Elvis – 1960
Taking another shot from the book ‘The Colour of Time’ by Marina Ameral and Dane Jones, I chose this image of Elvis in 1960 as inspiration to research into the photographer James Whitmore.
Elvis – 1960
The original image was taken during a shoot for LIFE|TIME magazine at the time that Elvis was leaving the Army after serving his Military service in the US. One of the main reasons for choosing this image was its unusual pose and composition for a celebrity portrait, especially compared to the standard set throughout Elvis’ career.
For me there is a feeling of solace and reflection in the framing and pose. Elvis looking out of frame, no doubt used to emphasise his future beyond the Army. But also a certain amount of peace, solitude and contemplation. Elvis lived a life of luxury in the Army, but this images almost conveys a message of there being a weight on his mind, something we more associate with soldiers returning from front line conflict in despicable circumstances.
I enjoy seeing Elvis normalised. Removed from the crowds and out of his usual comfort zone helps remind the observer that he is just a person, still having to serve his Military just like any other member of public. It’s this isolation and normalisation that also highlights his heartbreaking profile and jawline, casual and confident demeanour but with the uniform representing his responsibility and patriotism.
One theme I am building to cover is the modern use of photography as propaganda, either intentionally or not, the image no doubt encouraged many young men to enlist, and many young women to revere the uniform.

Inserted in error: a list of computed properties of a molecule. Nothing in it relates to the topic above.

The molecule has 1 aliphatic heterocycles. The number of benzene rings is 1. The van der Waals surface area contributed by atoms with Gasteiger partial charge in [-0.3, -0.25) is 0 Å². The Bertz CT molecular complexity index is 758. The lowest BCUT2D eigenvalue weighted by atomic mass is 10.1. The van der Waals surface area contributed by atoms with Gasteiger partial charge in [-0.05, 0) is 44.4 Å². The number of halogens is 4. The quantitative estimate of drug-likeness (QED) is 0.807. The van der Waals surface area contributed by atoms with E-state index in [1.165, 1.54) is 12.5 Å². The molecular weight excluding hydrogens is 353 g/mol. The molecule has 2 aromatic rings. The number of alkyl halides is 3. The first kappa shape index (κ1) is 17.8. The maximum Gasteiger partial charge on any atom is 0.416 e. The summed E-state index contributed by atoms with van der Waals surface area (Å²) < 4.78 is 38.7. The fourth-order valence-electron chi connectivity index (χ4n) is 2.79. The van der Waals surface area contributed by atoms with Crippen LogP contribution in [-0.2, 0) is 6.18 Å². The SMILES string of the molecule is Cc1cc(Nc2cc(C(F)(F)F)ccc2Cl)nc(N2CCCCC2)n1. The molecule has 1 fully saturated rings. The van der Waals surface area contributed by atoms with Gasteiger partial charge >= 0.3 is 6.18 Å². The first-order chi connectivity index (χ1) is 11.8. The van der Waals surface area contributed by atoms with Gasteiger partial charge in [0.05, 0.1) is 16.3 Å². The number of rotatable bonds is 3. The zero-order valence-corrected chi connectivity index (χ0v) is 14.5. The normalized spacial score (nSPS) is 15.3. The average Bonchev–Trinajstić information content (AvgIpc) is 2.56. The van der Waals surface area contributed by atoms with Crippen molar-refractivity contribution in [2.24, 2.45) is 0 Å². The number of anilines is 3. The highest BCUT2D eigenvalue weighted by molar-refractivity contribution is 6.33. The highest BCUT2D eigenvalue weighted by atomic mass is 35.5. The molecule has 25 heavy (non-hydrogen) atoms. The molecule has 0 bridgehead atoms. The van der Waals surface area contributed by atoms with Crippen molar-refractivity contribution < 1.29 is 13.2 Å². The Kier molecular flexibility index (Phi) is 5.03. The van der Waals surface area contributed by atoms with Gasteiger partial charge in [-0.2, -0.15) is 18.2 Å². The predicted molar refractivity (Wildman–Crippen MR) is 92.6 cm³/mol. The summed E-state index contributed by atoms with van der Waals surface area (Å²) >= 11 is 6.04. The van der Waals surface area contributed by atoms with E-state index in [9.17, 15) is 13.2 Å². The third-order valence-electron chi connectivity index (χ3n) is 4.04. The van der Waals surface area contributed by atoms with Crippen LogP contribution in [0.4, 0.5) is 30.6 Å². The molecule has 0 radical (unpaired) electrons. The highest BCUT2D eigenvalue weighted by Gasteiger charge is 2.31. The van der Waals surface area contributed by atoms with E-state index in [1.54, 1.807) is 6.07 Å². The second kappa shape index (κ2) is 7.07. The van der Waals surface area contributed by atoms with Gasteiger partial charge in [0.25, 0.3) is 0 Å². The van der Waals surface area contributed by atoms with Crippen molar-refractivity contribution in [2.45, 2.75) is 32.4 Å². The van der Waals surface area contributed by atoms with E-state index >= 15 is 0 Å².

This quick selection taken from Google images shows that the majority of images taken of Elvis during his service. Hollywood sheen fun loving and very much focused on his charm, these images, whilst conveying similar themes to my Whitmore selection, miss all the subtle undertones that are conveyed within James’ portrait.
This image of Queen Victoria from 1854 is another selection from ‘The Colour of Time’. I will be doing further research into the photographer Roger Fenton. I chose to show this image here as the composition is so similar to James Whitmore’s Elvis portrait that I felt it was almost a direct reproduction. Either two photographers thinking alike or evidence of the research and personal development James had done. The feel of this image is very similar, a young Queen recently ascended has the weight of the Empire on her shoulders with a long gaze towards a reign which would become the longest of any monarch at that time.
A ball bearing plant in Moscow – 1961
Whilst reviewing the few images that I could confidently identify as James Whitmore originals, thanks mainly to the crediting in the LIFE|TIME archives, this one stood out. Not for the celebrity attachment but for the effective use of simple composition rules. Without being told this image was of a factory in Moscow it could have quite easily have been the US or UK. At the time of capture, no doubt this struck a chord amongst the readers. A time where The soviet state was the hard fought enemy, the communist disease that was supposedly about to take over the world is here, just another man. The addition of putting the subject at the fore front of the frame emphasises that, whilst the subject of the image could be seen as the factory, the real subject is the relatable individual. Whether James’ goal was to humanise the ‘enemy’ I don’t know, whether there was any issues in the use or publication of the image I also don’t know. All I do know is that whatever the intent, a well composed shot can be praised for its technicality and fulfilment of brief but, it is still possible within these bounds to also challenge the viewer to accept different thoughts and feelings.